Call for Papers: ESNA Conference 2017 – Food, glorious food
Food, glorious food: Food at the heart of nineteenth-century art
– CALL FOR PAPERS (dl. January 15, 2017) –
Organized by ESNA (European Society for Nineteenth-Century Art) and MAS (Museum Aan de Stroom) Antwerp, in conjunction with the exhibition ANTWERP À LA CARTE which looks at the intimate relationship between food and the city.
This symposium intends to study the various and complex relations between food, the experience of eating, and nineteenth-century art. Although food has always been a subject in the arts, the modes of production, distribution and consumption of nourishment changed radically during the course of the nineteenth century. Elaborate culinary experiences – which until then had been the prerogative of royalty and the aristocracy – became readily available for a much larger audience, who could dine in restaurants or feast upon descriptions of meals in culinary journals or columns in the popular press. Food decisively entered the public sphere and consciousness in cities where new sites of consumption in the form of mouth-watering food shops and restaurants emerged. At the same time food became a marker of national identity, of gender identity, of ‘taste’, of affluence, and of social and economic status.
Modern phenomena such as industrialization, liberalization of the market, urbanization, rise of the middle class, issues of nationality and gender, leisure time and economic upheaval affected the gastronomic field as well as the depiction of it in the visual arts. The term gastronomy in itself is a nineteenth-century invention, referring to the intellectual discourse about taste and consumption. Culinary literature contained contributions by the journalistic elite, including established art critics and caricaturists writing or illustrating for the burgeoning daily and weekly presses and producing a shared language around consumption. This new fascination for food was reflected in the entire panoply of the artistic field, ranging from recipes, food literature, decorative arts and interior design to works of art and art criticism.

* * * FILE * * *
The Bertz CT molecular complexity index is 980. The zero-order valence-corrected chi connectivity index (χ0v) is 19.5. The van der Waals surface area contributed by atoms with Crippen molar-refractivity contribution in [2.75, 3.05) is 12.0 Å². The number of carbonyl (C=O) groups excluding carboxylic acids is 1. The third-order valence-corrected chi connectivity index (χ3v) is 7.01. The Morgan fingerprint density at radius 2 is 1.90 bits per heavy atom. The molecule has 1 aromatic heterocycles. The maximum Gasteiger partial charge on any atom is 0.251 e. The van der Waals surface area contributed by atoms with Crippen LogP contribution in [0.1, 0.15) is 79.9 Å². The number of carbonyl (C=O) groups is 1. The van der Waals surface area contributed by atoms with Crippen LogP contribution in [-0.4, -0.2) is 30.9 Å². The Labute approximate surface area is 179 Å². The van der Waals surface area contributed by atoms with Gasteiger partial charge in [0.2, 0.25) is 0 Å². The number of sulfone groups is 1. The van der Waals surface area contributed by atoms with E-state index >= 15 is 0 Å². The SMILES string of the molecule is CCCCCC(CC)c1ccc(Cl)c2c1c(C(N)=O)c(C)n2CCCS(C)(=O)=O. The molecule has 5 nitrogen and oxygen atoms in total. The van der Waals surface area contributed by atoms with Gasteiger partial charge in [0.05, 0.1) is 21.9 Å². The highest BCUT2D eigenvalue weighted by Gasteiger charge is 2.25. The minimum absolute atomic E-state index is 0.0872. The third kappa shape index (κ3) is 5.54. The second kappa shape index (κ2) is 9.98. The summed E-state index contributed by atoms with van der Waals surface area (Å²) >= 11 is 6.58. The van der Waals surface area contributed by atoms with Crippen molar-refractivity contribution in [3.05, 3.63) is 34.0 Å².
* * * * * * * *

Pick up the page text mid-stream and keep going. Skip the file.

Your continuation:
For this conference, we welcome papers that discuss how the development of the food industry and the changing notion of ‘taste’ and social mores are reflected in nineteenth-century art in the broadest sense. Papers may concern visual arts including graphic arts in the form of illustrated advertisements and culinary literature, as well as nouveautés(objects which were designed to reflect the evolution of eating and table manners).
Papers may concern the following topics, but are not limited to these:
- The depiction of markets and food shops, restaurants, cafés, kitchens and dining rooms, picnics and agriculture
- Social status and the depiction of food
- Illustrated menus, dinner invitations, cookery books, and culinary literature
- Food as metaphor in art criticism and caricature
- The role of dinner clubs and restaurants in the cohesion of artistic communities and trends
- How ‘visual’ arts evoke the multi-sensory
- The ‘sensory turn’ and art history
- Food and gender
- Changes in the manner of eating and tableware
- Rules of etiquette
Please send proposals (max. 300 words) for a 20-minute paper (in English) for this conference to email@example.com by 15 January 2017 at the latest. Selected speakers will be contacted in the course of January 2017.
Organizing committee: Leen Beyers (MAS, Antwerp), Allison Deutsch (University College London), Maite van Dijk (Van Gogh Museum, Amsterdam), Mayken Jonkman (RKD-Netherlands Institute for Art History, The Hague), Lisa Smit (Van Gogh Museum, Amsterdam)
Scientific committee: Jan Dirk Baetens (Radboud University Nijmegen), Rachel Esner (University of Amsterdam), Jenny Reynaerts (Rijksmuseum, Amsterdam), Marjan Sterckx (Ghent University), Ilja van Damme (University of Antwerp).
The new ANTWERP A LA CARTE exhibition at the MAS looks at the intimate relationship between food and the city. The daily supply and sale of food, the urban kitchen and the consumption of food, and waste processing all determine the city’s growth and shape. The port city of Antwerp for centuries has also owed its unique appearance to food. The Antwerp à la carte exhibition takes a closer look at the history of the city of Antwerp, following the surprising, tortuous and often invisible trail of food in the city.
The exhibition takes visitors on a tour of old markets and supermarkets, peeking into inns, pubs and restaurants, presenting contemporary takes on sixteenth-century recipes and diving into cesspits to reconstruct people’s menus. Food has shaped the appearance of the city and the urban culture for centuries, and the exhibition highlights this with masterpieces by some of Antwerp’s greatest painters as well as contemporary art installations, photography and rare kitchen utensils. The exhibition shows the impact of food for the past, but also raises questions about the future, questioning how cities will be fed, when by 2050 seven out of ten of the earth’s inhabitants will have left rural lands in order to live in cities.
Visit the museum’s website for more information about ANTWERP A LA CARTE.
For more information and updates see esnaonline.wordpress.com.